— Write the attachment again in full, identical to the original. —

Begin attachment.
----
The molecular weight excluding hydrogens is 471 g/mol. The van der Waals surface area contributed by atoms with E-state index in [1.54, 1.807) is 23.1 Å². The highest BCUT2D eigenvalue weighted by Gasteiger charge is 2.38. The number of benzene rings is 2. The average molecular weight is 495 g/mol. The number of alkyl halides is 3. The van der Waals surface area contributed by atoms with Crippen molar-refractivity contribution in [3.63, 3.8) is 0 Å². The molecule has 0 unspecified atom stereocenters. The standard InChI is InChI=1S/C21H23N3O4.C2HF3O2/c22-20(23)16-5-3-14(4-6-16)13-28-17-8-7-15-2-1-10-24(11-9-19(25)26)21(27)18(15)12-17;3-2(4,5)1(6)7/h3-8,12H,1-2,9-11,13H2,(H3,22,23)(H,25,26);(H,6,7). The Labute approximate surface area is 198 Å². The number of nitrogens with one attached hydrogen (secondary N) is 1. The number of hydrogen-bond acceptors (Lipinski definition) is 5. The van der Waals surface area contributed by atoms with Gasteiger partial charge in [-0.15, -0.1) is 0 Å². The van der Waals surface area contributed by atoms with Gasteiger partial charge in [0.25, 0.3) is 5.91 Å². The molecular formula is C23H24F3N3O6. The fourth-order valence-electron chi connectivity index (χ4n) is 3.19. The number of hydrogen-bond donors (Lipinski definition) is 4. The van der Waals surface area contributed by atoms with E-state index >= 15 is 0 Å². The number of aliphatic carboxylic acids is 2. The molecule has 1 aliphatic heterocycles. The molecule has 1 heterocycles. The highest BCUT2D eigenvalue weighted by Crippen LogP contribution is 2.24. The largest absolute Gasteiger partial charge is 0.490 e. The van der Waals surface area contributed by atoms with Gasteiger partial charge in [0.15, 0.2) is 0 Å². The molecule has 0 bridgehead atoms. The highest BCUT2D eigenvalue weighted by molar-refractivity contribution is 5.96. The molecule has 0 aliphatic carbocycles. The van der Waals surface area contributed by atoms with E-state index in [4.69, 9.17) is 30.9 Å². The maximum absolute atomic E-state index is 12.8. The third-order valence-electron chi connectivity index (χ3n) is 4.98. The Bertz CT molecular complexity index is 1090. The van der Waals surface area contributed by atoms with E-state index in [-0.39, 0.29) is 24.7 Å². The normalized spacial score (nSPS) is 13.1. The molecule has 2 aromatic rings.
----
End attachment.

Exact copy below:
The molecular weight excluding hydrogens is 471 g/mol. The van der Waals surface area contributed by atoms with E-state index in [1.54, 1.807) is 23.1 Å². The highest BCUT2D eigenvalue weighted by Gasteiger charge is 2.38. The number of benzene rings is 2. The average molecular weight is 495 g/mol. The number of alkyl halides is 3. The van der Waals surface area contributed by atoms with Crippen molar-refractivity contribution in [3.63, 3.8) is 0 Å². The molecule has 0 unspecified atom stereocenters. The standard InChI is InChI=1S/C21H23N3O4.C2HF3O2/c22-20(23)16-5-3-14(4-6-16)13-28-17-8-7-15-2-1-10-24(11-9-19(25)26)21(27)18(15)12-17;3-2(4,5)1(6)7/h3-8,12H,1-2,9-11,13H2,(H3,22,23)(H,25,26);(H,6,7). The Labute approximate surface area is 198 Å². The number of nitrogens with one attached hydrogen (secondary N) is 1. The number of hydrogen-bond acceptors (Lipinski definition) is 5. The van der Waals surface area contributed by atoms with Gasteiger partial charge in [-0.15, -0.1) is 0 Å². The van der Waals surface area contributed by atoms with Gasteiger partial charge in [0.25, 0.3) is 5.91 Å². The molecular formula is C23H24F3N3O6. The fourth-order valence-electron chi connectivity index (χ4n) is 3.19. The number of hydrogen-bond donors (Lipinski definition) is 4. The van der Waals surface area contributed by atoms with E-state index >= 15 is 0 Å². The number of aliphatic carboxylic acids is 2. The molecule has 1 aliphatic heterocycles. The molecule has 1 heterocycles. The highest BCUT2D eigenvalue weighted by Crippen LogP contribution is 2.24. The largest absolute Gasteiger partial charge is 0.490 e. The van der Waals surface area contributed by atoms with Gasteiger partial charge in [0.15, 0.2) is 0 Å². The molecule has 0 bridgehead atoms. The highest BCUT2D eigenvalue weighted by molar-refractivity contribution is 5.96. The molecule has 0 aliphatic carbocycles. The van der Waals surface area contributed by atoms with E-state index in [4.69, 9.17) is 30.9 Å². The maximum absolute atomic E-state index is 12.8. The third-order valence-electron chi connectivity index (χ3n) is 4.98. The Bertz CT molecular complexity index is 1090. The van der Waals surface area contributed by atoms with E-state index in [-0.39, 0.29) is 24.7 Å². The normalized spacial score (nSPS) is 13.1. The molecule has 2 aromatic rings.